This isn’t some teens solving an epic puzzle or falling deeply in love while battling a deadly disease. It’s honest and compulsively readable.
Voting ends in a week. At that time, I’ll add some book choices from the winning genre. Thanks for being part of my reading selection process!
I know writers have a long, long way to go to get to where Susan Stinson was in 1993 when she published Belly Songs.
I couldn’t put down The Sugar Queen thanks to its characters, delicious plot, magical realism, and sensory details.
“I am self-conscious beyond measure.”–Roxane Gay
While Edelson’s novel wasn’t inspiring or kind to bodies, it does show the gray areas — love and hate — of relationships fat women have with their bodies. It looks at how losing fat doesn’t change a fat person.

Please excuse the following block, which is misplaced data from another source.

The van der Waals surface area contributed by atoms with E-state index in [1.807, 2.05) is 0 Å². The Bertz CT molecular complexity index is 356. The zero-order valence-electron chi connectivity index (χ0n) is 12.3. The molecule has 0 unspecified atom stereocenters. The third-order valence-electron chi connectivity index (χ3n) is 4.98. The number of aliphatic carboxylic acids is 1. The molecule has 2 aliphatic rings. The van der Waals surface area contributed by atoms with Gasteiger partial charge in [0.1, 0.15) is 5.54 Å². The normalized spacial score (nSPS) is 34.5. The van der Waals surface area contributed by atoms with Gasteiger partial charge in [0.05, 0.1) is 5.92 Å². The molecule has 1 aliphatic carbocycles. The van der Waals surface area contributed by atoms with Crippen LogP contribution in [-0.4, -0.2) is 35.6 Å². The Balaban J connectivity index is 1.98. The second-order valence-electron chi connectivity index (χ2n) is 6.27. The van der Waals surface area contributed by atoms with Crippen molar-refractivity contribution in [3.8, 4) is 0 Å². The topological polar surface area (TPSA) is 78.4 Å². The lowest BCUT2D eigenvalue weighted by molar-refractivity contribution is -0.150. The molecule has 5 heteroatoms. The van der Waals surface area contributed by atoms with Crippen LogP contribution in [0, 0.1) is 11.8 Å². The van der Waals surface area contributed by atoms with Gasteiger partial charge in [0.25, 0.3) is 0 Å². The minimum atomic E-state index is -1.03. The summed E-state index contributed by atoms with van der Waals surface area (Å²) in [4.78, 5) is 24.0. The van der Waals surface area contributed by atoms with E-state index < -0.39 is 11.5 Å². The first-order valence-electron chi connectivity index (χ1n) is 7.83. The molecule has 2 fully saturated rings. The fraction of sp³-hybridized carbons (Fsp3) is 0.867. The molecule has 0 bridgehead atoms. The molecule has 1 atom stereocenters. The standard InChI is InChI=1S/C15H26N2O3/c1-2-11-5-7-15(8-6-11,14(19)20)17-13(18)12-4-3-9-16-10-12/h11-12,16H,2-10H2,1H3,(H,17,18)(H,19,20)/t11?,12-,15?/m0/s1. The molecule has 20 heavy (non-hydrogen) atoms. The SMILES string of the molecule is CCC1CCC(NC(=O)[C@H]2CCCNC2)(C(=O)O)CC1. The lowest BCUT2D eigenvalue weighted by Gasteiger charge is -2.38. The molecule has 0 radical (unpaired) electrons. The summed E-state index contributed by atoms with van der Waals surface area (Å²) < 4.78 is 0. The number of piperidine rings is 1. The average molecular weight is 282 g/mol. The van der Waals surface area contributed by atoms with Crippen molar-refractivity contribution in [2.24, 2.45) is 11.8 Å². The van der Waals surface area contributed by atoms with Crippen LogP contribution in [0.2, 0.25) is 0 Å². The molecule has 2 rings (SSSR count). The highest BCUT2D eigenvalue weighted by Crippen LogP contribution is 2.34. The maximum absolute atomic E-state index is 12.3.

A unique coming-of-age novel with diverse characters that meets the criteria for a fat-positive novel.
Andi’s fat obsession neuters her. It takes away her agency and renders her passive.
“I’m staunchly against dissecting the fat female body like a frog in biology…”
Overall, Peck’s Fat Girls and Lawn Chairs reads like a good candidate for a memoir class, one in which a smart teacher would point Peck toward the gold to be meaningfully mined and away from the you-had-to-be-there tales you tell friends at dinner.